• H2O (l) ⇌ H+(aq) + OH-(aq)

• Kw = 1x10^-14 at 25 degrees celsius

• Kw = 1x10^-14 = [H+][OH-]

• pH + pOH =14

• The H and OH in any acid or base solution must be consistent with the ionization of water

• Ka and Kb values are also consistent with the water equilibrium reaction

• Kw = 1x10^-14 = Ka x Kb

• pKa + pKb =14

• pHs can exceed 14 and be lower than 0, but are uncommon

• The Kw constant is only at 1x10^-14 at 25 degrees celsius because bonds will form and break as the temperature changes so the Kw value changes

Neutralization Reaction

• Neutralization reactions occur when an acid donates its proton to a base

• Strong acid + strong base

• Both substances dissociate completely and the only important ions in this reaction are the hydrogen and hydroxide

• Ex: HCl + NaOH

• This always results in the creation of water and spectator ions

• Strong acid + strong base

• The strong acid dissociates completely and donates a proton to the weak base with the product being the conjugate acid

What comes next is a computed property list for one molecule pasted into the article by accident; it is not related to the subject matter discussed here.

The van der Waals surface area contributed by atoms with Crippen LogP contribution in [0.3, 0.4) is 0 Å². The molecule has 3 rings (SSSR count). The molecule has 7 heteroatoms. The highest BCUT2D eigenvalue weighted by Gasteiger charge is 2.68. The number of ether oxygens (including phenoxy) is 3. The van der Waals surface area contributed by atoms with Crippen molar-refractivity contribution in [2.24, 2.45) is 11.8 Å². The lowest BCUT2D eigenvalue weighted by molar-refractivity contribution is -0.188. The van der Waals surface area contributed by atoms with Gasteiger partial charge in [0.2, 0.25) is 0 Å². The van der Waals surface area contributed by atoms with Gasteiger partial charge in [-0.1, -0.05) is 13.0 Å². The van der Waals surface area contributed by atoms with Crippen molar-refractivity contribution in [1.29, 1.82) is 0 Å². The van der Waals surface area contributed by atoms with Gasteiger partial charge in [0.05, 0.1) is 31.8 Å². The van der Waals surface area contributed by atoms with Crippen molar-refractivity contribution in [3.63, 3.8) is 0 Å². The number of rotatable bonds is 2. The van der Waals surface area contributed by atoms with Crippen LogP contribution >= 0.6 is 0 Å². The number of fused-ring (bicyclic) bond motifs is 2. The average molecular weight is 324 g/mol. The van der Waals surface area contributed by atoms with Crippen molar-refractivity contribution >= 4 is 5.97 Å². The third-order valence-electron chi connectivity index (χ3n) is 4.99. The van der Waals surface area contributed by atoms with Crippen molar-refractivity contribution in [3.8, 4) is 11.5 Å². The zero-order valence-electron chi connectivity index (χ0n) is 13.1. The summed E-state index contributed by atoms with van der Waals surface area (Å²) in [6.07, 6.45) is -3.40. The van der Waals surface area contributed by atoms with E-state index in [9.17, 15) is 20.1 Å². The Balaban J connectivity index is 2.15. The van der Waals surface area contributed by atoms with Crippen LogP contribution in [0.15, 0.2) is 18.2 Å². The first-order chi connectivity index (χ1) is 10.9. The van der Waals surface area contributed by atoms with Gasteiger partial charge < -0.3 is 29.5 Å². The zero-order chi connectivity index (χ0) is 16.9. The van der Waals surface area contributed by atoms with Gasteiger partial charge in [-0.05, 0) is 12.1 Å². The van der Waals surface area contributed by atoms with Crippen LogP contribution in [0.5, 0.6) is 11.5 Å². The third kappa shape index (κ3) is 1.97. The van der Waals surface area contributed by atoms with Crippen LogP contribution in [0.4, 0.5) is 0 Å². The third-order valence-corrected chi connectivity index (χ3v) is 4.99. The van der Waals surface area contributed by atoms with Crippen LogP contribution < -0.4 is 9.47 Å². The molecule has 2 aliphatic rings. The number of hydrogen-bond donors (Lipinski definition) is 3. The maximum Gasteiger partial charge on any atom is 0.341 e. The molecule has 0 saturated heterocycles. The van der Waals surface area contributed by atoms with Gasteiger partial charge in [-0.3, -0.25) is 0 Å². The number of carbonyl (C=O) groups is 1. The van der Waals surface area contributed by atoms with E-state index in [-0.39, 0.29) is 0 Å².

• HCl +NH3

• Weak acid + strong base

• Strong base accepts protons from weak acid. Creates conjugate base of weak acid and water

• HC2H3O2 + NaOH

• Weak acid + weak base

• Simple proton transfer

• HC2H3O3 + NH3

Buffers

• A buffer is a solution with a stable pH. Adding an acid, base, or water to a buffer solution will not greatly affect the pH.

• A buffer is created by adding a significant amount of weak acid or base along with it’s conjugate as salt. This combination will not neutralize

• NaC2H3O2 and HC2H3O2 added together will create a buffer solution.